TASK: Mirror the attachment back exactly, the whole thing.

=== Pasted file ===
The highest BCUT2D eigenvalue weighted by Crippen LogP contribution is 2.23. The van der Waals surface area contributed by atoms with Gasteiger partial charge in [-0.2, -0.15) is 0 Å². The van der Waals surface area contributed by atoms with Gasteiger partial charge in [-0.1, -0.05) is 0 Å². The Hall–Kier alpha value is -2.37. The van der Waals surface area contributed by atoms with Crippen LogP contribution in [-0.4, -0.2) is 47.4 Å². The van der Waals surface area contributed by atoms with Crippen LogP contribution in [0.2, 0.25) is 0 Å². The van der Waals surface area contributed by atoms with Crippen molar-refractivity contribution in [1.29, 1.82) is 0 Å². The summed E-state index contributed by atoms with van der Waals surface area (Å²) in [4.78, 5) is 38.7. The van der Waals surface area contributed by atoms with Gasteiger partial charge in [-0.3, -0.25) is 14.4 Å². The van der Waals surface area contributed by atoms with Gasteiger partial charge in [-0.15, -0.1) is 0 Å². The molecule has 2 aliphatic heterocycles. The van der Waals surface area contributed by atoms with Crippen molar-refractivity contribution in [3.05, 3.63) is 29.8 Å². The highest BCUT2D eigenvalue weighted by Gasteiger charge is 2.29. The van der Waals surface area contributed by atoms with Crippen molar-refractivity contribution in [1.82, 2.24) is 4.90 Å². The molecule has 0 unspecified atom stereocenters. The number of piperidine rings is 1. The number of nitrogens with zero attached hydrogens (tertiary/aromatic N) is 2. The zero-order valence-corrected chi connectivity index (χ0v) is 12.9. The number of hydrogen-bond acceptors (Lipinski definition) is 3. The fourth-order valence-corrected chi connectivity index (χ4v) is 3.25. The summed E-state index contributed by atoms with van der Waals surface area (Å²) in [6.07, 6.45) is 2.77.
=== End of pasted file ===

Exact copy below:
The highest BCUT2D eigenvalue weighted by Crippen LogP contribution is 2.23. The van der Waals surface area contributed by atoms with Gasteiger partial charge in [-0.2, -0.15) is 0 Å². The van der Waals surface area contributed by atoms with Gasteiger partial charge in [-0.1, -0.05) is 0 Å². The Hall–Kier alpha value is -2.37. The van der Waals surface area contributed by atoms with Crippen LogP contribution in [-0.4, -0.2) is 47.4 Å². The van der Waals surface area contributed by atoms with Crippen LogP contribution in [0.2, 0.25) is 0 Å². The van der Waals surface area contributed by atoms with Crippen molar-refractivity contribution in [1.29, 1.82) is 0 Å². The summed E-state index contributed by atoms with van der Waals surface area (Å²) in [4.78, 5) is 38.7. The van der Waals surface area contributed by atoms with Gasteiger partial charge in [-0.3, -0.25) is 14.4 Å². The van der Waals surface area contributed by atoms with Gasteiger partial charge in [-0.15, -0.1) is 0 Å². The molecule has 2 aliphatic heterocycles. The van der Waals surface area contributed by atoms with Crippen molar-refractivity contribution in [3.05, 3.63) is 29.8 Å². The highest BCUT2D eigenvalue weighted by Gasteiger charge is 2.29. The van der Waals surface area contributed by atoms with Crippen molar-refractivity contribution in [1.82, 2.24) is 4.90 Å². The molecule has 0 unspecified atom stereocenters. The number of piperidine rings is 1. The number of nitrogens with zero attached hydrogens (tertiary/aromatic N) is 2. The zero-order valence-corrected chi connectivity index (χ0v) is 12.9. The number of hydrogen-bond acceptors (Lipinski definition) is 3. The fourth-order valence-corrected chi connectivity index (χ4v) is 3.25. The summed E-state index contributed by atoms with van der Waals surface area (Å²) in [6.07, 6.45) is 2.77.